A Pattern Weights Tutorial
Whenever I make clothes for myself, whether I use a commercial pattern or a pattern that I made myself, it’s the cutting out stage that always takes longest.
Since I started using a rotary cutter, the process has got quicker than when I was using scissors, but it still takes a while.
This is where pattern weights can be very useful!
Pattern weights remove the need for pins. You simply lay the pattern pieces over the fabric, pop your pattern weights on top, grab your rotary cutter and away you go!
Pattern weights can be whatever you like. Rocks, metal rings or little bean bags, it doesn’t matter. They just have to be heavy enough to hold the pattern pieces steady while you cut them out.
This is not an idea that I have dreamt up myself. It’s something else I have learnt from The Great British Sewing Bee.
It’s obvious that the contestants need to maximise their time. If they can save time in the cutting out stage without compromising the finish of their thing, then they’ll have more time to spend making sure that their sewing is up to scratch.
Although I am not in a competition I’m all in favour of saving time. So I decided to make some pattern weights to speed up the process!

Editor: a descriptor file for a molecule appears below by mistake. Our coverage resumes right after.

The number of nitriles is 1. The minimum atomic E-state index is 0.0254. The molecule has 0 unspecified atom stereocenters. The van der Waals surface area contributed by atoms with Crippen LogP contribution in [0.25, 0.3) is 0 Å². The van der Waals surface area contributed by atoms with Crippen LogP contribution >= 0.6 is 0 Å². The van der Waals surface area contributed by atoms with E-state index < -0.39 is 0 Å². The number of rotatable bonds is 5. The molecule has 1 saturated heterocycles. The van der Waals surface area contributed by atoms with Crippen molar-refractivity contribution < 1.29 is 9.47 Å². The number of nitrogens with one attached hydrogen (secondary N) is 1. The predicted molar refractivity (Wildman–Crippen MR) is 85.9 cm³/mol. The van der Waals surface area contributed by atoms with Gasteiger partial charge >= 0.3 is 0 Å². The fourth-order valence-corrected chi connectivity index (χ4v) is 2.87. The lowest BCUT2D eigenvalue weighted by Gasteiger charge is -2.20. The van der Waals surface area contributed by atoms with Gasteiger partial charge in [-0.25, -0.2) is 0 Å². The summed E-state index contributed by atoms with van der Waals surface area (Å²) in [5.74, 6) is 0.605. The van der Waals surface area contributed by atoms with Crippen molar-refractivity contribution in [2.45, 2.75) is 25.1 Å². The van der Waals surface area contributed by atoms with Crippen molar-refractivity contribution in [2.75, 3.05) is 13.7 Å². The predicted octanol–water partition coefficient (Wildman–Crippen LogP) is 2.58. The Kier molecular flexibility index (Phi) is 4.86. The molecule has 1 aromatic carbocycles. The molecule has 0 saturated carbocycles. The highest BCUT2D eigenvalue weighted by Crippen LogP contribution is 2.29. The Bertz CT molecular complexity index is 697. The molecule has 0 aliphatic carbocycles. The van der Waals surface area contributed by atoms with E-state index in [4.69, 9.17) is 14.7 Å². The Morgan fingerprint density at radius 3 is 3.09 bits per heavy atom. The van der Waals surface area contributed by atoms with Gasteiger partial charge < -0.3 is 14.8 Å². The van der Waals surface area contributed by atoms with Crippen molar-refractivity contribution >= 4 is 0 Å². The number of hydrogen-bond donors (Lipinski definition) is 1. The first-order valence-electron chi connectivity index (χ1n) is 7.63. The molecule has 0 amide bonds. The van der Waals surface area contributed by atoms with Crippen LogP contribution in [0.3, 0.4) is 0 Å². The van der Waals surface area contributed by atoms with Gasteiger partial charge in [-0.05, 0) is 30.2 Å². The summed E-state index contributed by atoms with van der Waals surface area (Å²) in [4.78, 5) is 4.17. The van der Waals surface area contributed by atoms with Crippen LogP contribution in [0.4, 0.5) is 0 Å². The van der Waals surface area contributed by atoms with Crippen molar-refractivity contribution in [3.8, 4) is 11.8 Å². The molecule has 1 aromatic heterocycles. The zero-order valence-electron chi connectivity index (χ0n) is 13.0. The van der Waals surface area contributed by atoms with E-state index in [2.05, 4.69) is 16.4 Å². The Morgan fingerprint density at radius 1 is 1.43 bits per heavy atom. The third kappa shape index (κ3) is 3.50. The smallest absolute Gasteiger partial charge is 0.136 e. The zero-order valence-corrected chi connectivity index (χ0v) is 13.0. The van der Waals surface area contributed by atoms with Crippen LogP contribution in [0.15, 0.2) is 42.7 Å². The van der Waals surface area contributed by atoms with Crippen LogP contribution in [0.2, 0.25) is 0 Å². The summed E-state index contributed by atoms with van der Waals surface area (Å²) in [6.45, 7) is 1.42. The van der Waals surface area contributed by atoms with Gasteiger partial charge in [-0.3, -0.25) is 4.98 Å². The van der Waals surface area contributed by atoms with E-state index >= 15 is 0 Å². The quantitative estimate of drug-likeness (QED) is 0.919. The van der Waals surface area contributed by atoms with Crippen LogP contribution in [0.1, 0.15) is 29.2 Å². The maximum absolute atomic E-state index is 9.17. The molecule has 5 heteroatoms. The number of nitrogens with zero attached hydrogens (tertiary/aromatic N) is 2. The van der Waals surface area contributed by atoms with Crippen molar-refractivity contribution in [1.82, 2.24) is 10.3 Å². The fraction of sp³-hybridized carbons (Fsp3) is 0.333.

How to Make Pattern Weights
You Will Need
Scraps of fabric, rice, barley or something similar (uncooked!), usual sewing supplies.
For my pattern weights, I used a rectangle 18 cm x 9 cm. You can make yours whatever size you like, but to get that nice triangular shape, the rectangle you use will need to be roughly the same size as 2 squares joined together.
Cut 1 rectangle for each pattern weight.
1. Fold 1 of the rectangles in half so that the right sides are together. Sew along the bottom and the side. Trim the seams.
2. Turn it out and fill with rice. Be careful not to overfill it. The rice will need to be able to move about and overfilling will also make it difficult to sew up. About 2 thirds full is probably about right.
3. Fold the raw edge over so that it is inside and press with your finger.
4. Pin the top of the pattern weight so that the side seam is in the middle. By doing this, the top edge will run at right angles to the bottom edge.
5. Slip stitch the opening.
You now have 1 pattern weight! How many you make is up to you. I made 9.
If you don’t have any rice, you could use barley, dried peas or dried lentils.
If you are short on time, batching will make the whole process quicker.
Have a rummage through your fabric scraps. They’re a great way to use up odds and ends of lovely things that are too small to do much with, but that you don’t want to throw away!
If you need somewhere to keep your pattern weights, you could make a little box or a bowl. The smallest of these fabric boxes would probably about the right size!
Linking up here.